Kari: We wanted to make sure that we hit all of our topic areas. We reached out to both graduate directors and mentors as well as graduate students just to show what that life is like. I mean, I’m a first-year graduate student and I don’t even know what graduate student life is fully like yet! We wanted to reach out to people to get the full story of what graduate school is like as well in this film as well as address the full scope of how this issue is being handled in grad school. So we reached out to the Title IX office about the sexual misconduct reporting process, we talked to people who have gone through the reporting process, we’ve talked to people who have NOT gone through the process, all because we needed to see all sides. There are multiple sides to every story and it is important to try and address all of those.
We reached out to administrators because we thought it was important to get the institution’s perspective as well as the student perspective. We reached out to professors at schools both within and outside of the Lehigh Valley to see what their schools are like as they approach this issue. It wasn’t easy working within a semester-long time frame when the goal was to collect as many perspectives and experiences as possible, but my experience of the process was great. Some folks on the team had a lot of “non responses” which is part of the film, too- addressing how there is a “culture of silence” around this and how difficult it can be to find people willing to talk about it. I think everybody has a story that is worth being told- it’s just “how do you tell those stories? How do you go about those?”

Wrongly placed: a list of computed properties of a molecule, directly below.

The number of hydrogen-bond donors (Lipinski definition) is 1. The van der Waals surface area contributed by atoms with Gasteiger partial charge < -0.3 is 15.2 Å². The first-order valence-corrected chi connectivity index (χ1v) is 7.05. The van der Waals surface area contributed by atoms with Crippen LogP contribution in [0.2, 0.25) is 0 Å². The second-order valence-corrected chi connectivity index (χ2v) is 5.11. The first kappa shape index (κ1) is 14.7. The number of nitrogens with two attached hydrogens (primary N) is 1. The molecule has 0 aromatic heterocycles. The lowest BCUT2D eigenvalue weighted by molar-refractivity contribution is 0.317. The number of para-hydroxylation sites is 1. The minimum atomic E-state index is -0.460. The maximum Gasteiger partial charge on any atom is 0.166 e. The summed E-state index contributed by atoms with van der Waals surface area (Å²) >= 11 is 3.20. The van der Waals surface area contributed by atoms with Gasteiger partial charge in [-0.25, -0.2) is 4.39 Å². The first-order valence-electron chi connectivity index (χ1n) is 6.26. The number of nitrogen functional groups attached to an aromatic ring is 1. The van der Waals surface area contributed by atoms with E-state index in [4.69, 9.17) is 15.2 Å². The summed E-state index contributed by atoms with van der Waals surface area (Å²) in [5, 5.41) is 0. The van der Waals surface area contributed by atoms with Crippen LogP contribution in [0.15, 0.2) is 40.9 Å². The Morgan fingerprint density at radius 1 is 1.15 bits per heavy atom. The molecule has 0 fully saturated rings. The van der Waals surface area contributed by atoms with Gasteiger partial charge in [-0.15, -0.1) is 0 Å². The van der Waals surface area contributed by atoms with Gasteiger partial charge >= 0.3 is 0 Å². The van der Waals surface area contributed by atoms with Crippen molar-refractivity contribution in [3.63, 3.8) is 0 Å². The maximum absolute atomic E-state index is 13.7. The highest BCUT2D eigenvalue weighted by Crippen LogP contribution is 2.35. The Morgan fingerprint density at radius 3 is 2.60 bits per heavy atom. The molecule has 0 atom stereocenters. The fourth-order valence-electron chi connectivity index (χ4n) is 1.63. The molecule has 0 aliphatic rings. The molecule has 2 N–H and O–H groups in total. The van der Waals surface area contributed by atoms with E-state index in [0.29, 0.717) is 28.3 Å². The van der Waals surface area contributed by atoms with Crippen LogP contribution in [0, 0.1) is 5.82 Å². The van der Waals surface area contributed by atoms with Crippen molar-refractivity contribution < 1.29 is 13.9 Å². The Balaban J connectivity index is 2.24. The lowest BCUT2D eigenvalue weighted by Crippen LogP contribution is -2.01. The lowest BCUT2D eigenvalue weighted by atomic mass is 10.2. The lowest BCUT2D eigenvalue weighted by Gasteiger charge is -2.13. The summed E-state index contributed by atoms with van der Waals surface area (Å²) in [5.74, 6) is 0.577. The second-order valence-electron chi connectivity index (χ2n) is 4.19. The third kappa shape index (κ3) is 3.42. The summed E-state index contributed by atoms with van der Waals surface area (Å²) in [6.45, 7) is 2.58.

Sarita: That sounds like a really inclusive approach to the subject. Moving to the last cut of the film itself, how do you feel about the final product? Do you have any ideas about what you see as the message or the function of the film? If you had a chance to take another look at this subject, how might you envision the next approach or identify, say, the next step if there could be a companion project of sorts continuing this work?
Kari: Our end goal was to not sensationalize or suggest any sort of “tie it with a bow” solution. Awareness was our biggest thing. I keep going back to my own experience as a new graduate student who was completely unaware of the conditions and possibility of [sexual misconduct] in graduate school. We want to open up conversation and continue the conversations that the #metoo movement has started. We want to add our piece to that conversation.
If we could have another opportunity to look at this subject, I think I’d try and get more funding to travel and talk to people outside of the Lehigh Valley instead of our Skype sessions. It would get a more national scope on the issue. I can see doing it again and bringing in more people from across the country. It would be a different film, an extension that points out that it doesn’t just happen in the Lehigh Valley. We did Skype in some prominent figures and we are happy to have their perspective, but we would have loved to have more time since there were so many outstanding stories. We always want to put everything in, but there just isn’t enough time for all of it.
Sarita: Great! Thank you for your time, Kari. I’m looking forward to attending the screening and seeing your team’s work this Thursday at 4:00 pm in Drown Hall, Room 210!